The economics of the debt markets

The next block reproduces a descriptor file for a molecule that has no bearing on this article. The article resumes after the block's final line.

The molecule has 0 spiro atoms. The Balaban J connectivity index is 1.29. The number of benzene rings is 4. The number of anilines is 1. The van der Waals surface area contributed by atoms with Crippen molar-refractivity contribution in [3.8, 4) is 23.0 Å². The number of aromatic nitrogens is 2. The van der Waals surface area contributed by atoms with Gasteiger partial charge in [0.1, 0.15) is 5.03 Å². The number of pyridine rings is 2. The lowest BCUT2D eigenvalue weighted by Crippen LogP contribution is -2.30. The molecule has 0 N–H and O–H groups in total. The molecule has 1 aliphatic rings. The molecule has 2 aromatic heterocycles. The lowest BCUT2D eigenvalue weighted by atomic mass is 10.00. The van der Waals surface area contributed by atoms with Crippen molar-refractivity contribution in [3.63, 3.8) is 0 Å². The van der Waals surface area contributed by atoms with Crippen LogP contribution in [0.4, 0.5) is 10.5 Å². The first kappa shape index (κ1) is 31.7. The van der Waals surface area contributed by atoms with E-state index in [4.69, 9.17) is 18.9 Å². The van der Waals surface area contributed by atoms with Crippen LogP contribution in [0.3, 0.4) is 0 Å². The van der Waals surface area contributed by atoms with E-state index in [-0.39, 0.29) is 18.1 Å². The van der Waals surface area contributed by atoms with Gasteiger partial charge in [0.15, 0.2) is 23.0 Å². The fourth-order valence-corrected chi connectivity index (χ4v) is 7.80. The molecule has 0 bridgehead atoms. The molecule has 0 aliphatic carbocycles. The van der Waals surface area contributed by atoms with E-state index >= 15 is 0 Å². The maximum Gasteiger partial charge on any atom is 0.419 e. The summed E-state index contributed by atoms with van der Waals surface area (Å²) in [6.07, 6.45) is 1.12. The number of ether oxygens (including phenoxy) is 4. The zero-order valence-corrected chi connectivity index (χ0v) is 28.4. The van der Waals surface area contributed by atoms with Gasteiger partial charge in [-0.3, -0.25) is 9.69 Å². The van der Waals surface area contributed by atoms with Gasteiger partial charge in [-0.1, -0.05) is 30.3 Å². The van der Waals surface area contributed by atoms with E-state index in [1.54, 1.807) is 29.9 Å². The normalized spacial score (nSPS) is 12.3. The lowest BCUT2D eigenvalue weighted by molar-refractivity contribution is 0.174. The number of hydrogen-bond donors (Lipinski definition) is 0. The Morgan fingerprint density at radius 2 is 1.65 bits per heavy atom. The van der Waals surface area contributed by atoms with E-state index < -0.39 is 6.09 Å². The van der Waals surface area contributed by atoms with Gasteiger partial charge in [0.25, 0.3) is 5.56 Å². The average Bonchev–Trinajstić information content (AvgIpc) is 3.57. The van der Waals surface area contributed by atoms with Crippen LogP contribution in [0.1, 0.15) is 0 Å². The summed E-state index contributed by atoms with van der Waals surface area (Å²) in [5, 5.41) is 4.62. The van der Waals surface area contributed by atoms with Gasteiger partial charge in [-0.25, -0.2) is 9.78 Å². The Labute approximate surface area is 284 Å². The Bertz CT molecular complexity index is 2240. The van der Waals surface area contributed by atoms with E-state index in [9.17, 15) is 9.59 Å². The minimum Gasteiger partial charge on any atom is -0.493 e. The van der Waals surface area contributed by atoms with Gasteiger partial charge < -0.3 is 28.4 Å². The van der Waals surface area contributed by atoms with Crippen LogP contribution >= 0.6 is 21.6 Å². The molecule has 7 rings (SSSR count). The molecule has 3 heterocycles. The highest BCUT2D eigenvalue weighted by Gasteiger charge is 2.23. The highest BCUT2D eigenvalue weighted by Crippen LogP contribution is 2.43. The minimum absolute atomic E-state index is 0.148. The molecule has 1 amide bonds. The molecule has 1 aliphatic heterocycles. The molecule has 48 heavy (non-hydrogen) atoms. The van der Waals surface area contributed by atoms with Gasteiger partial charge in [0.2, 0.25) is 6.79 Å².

This dissertation contains three essays on the economics of the debt markets. In essay 1, I investigate whether reputation concerns curb conflicts of interest in rating industry by comparing solicited ratings and unsolicited ratings. I find that both agencies give significantly lower ratings to unsolicited issues controlling for public information. However, no significant difference is found in the ex post performance between the two groups conditional on initial ratings. The results suggest that reputation concerns do curb conflicts of interest in the rating industry. Holding public information constant, issuers with better private information self-select into the soliciting group because by disclosing the private information to the agencies they can receive better ratings. In essay 2, we investigate potential conflicts of interest between special servicer and other investors in securitization using data on 357 CMBS deals. In particular, we find that when holding the first-loss piece, special servicers are less likely to transfer delinquent loans to special servicing, and are more likely to liquidate loans. Initial bond pricing analysis further confines that the market values this incentive enhancing structure. However, in deals with severe delinquency problems, we find evidence for conflicts between senior and junior securities holders. In essay 3, we examine the quality of fine ratings in measuring credit risk using a comprehensive sample of all defaults of Moody's rated bonds between 1982 and 2002. Our main finding is that there is a significant difference among fine rating groups in both default rates and loss at default. On average, bonds with rating modifier 1 have a lower default rate and smaller loss at default than bonds with rating modifier 2, and similarly, bonds with rating modifier 2 have a lower default rate and smaller loss at default than bonds with rating modifier 3.
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